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The third in the series is the most well-preserved tank located in Sirigupa Main Road. Locals call it Havam Baavi. It was built in the 16th century in the Vijayanagar style. Stylistically it is similar to Akka Tangire well but here there are no sculptures.

 

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The rest of the 4 step wells are difficult to access and yet to be cleaned. Sincere thanks to Tarun for his humble support in documenting these wells and we wish him all the best in his efforts to restore forgotten stepwells and make Ballari a sprawling city of lakes and wells.

Author – Jitu Mishra

He can be contacted at jitumisra@gmail.com

Travel Shot : Community Revival of Taj Baodi – A Success Story

It is a pity that the work of local community members in heritage restoration and management has been overlooked by heritage experts. I firmly believe that it is the local community which needs to be motivated, involved and educated because without them no initiative is meaningful. Afterall, it is the local community which takes maximum pride when their heritage is restored and this pride is what makes them feel responsible towards their local heritage and its upkeep.I have been fortunate enough to meet several such individuals and groups during my travels to historic cities across India, who have felt that their local heritage is beyond a mere appreciation of a grand past but deeply rooted in their daily life and their spiritual consciousness.

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During my recent travel, I came across such a person and an entire team of heritage enthusiasts at Bijapur in Karnataka. Mr Ameenuddin Hullur, the leader of the team is not a historian or an archaeologist by profession, but his deep interest in local heritage and history has transformed him into an activist, something that many of our universities and civic authorities have failed to achieve.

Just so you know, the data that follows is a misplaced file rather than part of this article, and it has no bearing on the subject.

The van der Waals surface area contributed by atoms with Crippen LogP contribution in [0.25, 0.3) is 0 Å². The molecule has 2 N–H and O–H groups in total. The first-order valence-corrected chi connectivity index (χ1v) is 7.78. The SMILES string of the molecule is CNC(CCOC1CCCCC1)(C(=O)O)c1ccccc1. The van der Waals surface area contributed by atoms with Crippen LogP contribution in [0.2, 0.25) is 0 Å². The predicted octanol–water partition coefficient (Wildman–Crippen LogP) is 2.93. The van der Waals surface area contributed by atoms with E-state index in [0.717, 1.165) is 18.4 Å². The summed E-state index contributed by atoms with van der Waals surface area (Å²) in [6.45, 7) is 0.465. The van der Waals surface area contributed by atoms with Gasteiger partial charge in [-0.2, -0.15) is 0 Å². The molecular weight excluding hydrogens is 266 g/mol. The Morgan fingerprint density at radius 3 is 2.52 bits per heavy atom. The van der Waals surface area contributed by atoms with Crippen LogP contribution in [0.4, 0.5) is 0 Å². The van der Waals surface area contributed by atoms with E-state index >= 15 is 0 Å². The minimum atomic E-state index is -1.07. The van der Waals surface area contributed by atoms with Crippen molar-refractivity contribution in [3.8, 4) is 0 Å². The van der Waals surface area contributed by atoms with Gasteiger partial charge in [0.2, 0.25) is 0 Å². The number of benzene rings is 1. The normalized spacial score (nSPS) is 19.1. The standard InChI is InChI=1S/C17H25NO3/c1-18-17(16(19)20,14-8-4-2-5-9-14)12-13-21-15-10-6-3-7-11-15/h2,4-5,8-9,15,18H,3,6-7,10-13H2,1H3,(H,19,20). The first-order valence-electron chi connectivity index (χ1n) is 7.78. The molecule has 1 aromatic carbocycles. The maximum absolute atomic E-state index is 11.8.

Travel Tips

Bijapur is a medium-sized city located in North Karnataka near Maharashtra border in the heart of Deccan. The city is well connected both by road and railway. However, the nearest airport is either in Pune or Hyderabad (both 8 hours away). Hubbali is yet another nearby airport which is well connected by both rail and road service. The city has plenty of stay options starting from budget to luxury. Famous for Medieval architecture, especially Indo-Islamic including the second highest dome and a triumph of Deccani architecture, Bijapur is an art lover’s paradise. While at Bijapur also visit Kumtagi waterworks (25 km from the city). One should keep a minimum of three days for a true appreciation of Bijapur’s water heritage. 

Also, Read Here:

Bijapur Water Heritage – An Oasis in Parched Deccan

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Taj Baodi, a medieval tank, is Bijapur’s pride, a city which was established by the Adil Shahis in the 16th century after the fall of Bahamani Empire at Bidar. The baodi is located in a crowded area of the city and its walls are encroached upon by houses of local residents. It is the largest tank of Bijapur and is named after Taj Sultana, the favourite queen of Adil Shah II. Built square in shape with each side measuring 71 m, the baodi can be entered through a wide arch flanked by two majestic minarets in signature Adil Shahi style.

Also, Read Here:

Reviving Ballari’s Water Heritage – Hope for the Best

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According to an inscription engraved on a plaque against a wall near the entrance gate, it was built by Malik Sandal, a Siddi official in the service of Adil Shahi court. It translates to: ‘The humble slave  Malik Sandal constructed at his own expense the building of Taj Baodi for the service of religious mendicants as a Hammam for bathing and as a resting place for the people of Allah, and bequeathed it to the service of Allah. Whoever seeks possession of it or damages it, may his wife and mother ride a donkey and be overtaken by an eternal curse.’

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I first visited Taj Baodi in 2013 and was highly disappointed seeing its pathetic state. It was filled with garbage and the water was filthy. But during my recent visit, I was pleasantly surprised to see clean waters. This revival which was initiated by Ameenuddin Hullur was later funded and joined in by the government.

Also, Read Here:

Water Heritage of Jodhpur – Then and Now